In 1970, Tiny was contacted by Merle Haggard to help record, along with other Wills alumni, an album entitled A Tribute to the Best Damn Fiddler in the World. This led to a continuing association with Haggard, as both a recording and performing artist. Tiny joined Haggard’s band The Strangers full-time in 1973 and stayed for three years.

It was fascinating to talk with Tiny about his life in music and his philosophies of music and of teaching when I interviewed in him in 1978. I asked him about playing jazz. He told me that he didn’t think of “jazz” as a particular style or repertoire. Rather, he thought of it as the process of improvisation. “You didn’t call it jazz,” he told me. “We would call it ‘take off.’ … You’d play the melody maybe one time through, then you’d…(be) playing jazz, but we would call it ‘taking a chorus,’ or playing a ‘take off.’”

Tiny told me that he thought of songs like “How High the Moon” or “Exactly Like You” as “pop” songs and not “jazz” songs. These were songs that he’d heard on the radio in the 1920s and 1930s. Together they formed the repertoire of compositions that jazz musicians still use when they improvise.

Those bits of information make perfect sense to me now but at the time they were revelatory. I’d thought of jazz as a style of music, maybe a repertoire of songs, not the process of improvisation on a composed melody and set of chord changes.

Tiny shared many other nuggets of wisdom in the course of the interview that have influenced me in the intervening years. I feel very fortunate to have heard his thoughts, lessons that he’d learned along the way, and especially his insights on playing music.

I asked him about his teaching philosophy and how he would teach a student about jazz or improvising. “I try to guide them roughly like this: music is nothing in the world but a combination of scales and chords. If I want to deviate from the melody … and put in a few little extra things, there are a few rules that I know I have to go by. 1) I must know the chord I’m on. 2) I need to start a passage with one of the notes of that chord. I also need to end that passage with one of those notes. If it happens to be a seventh chord I think it should have several flatted notes in there … To me these are the basic rules of playing hokum, jazz, or whatever…That’s the only way I know to do it.”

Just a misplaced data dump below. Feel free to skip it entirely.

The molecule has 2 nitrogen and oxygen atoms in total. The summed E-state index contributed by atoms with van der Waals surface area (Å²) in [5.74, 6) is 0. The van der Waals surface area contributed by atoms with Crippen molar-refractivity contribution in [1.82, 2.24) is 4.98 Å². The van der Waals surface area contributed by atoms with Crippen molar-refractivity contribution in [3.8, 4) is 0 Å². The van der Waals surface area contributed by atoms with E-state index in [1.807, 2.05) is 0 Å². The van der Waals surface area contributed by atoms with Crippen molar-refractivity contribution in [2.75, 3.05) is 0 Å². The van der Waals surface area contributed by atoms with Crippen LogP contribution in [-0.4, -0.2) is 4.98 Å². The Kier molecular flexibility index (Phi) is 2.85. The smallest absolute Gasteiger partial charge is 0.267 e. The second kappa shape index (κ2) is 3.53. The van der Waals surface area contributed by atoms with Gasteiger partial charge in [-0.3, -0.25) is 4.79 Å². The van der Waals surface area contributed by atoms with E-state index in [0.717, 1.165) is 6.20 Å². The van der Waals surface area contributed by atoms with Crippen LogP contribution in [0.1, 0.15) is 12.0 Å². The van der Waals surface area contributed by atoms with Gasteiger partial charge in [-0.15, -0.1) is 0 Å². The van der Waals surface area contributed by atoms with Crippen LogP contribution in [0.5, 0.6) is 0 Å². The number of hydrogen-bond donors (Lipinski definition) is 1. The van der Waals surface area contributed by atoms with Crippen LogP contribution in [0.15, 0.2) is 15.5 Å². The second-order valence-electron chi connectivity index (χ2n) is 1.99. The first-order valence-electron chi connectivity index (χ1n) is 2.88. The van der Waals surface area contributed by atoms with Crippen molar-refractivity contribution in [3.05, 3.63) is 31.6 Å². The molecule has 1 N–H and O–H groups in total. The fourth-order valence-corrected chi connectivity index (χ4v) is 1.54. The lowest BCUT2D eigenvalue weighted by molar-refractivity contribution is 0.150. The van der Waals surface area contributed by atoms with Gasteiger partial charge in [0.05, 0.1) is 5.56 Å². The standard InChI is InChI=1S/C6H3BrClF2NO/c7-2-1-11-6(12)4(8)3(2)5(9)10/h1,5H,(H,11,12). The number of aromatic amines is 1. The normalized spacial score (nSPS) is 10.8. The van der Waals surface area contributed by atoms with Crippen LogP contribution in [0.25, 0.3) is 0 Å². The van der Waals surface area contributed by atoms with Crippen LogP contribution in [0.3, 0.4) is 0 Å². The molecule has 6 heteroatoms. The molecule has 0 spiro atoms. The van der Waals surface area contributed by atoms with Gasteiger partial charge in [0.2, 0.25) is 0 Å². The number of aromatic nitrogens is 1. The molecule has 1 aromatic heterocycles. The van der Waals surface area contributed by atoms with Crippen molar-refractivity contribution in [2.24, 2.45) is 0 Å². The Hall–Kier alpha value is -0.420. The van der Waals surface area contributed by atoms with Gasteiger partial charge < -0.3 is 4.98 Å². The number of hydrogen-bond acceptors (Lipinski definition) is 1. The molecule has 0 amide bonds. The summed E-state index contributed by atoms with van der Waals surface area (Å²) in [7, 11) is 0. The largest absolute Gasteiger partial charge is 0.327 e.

Tiny Moore died on December 15, 1987, onstage with a band in Jackpot, NV, almost exactly seven years after the Larry Blake’s recordings were made.

I’m so lucky to have met Tiny Moore in 1978 and to have been able to talk to him about his life and music. Hearing him play over the years has been a gift. I’ve enjoyed listening to these live tapes many, many times, always hearing and learning new things. I’m delighted that they’re now available to music lovers throughout the world!

—Dix Bruce Spring 2022

Click here to purchase and download Tiny Moore Live!

Click here for a video version of this blog including sample songs and 16 rare and historic photos of Tiny Moore.

Videos of Tiny Moore

There are a few videos of Tiny Moore currently available on the web. One of the best shows Tiny being interviewed, and playing mandolin and fiddle:

This video shows Tiny with David Grisman, Jethro Burns, and Johnny Gimble on Austin City limits:

Here’s Tiny with Eldon Shamblin singing with Merle Haggard and The Strangers:

These two videos show Tiny at the National Oldtime Fiddlers’ Contest and Festival in Weiser, Idaho, in the summer of 1987

Here’s Tiny on a Billy Jack Wills radio show:

Dix Bruce interview about Tiny Moore Live! with Hayes Griffin:

Dix Bruce interview about Tiny Moore Live! with Scott Wikle, Host & Program Director
My Kind Of Country

Tiny Moore plays David Grisman’s Gibson F-5 “Fern” mandolin.

David Grisman plays Tiny Moore Bigsby electric 5-string mandolin.

Photos of Tiny Moore, Sacramento, CA, Spring 1978 © 2022 by Dix Bruce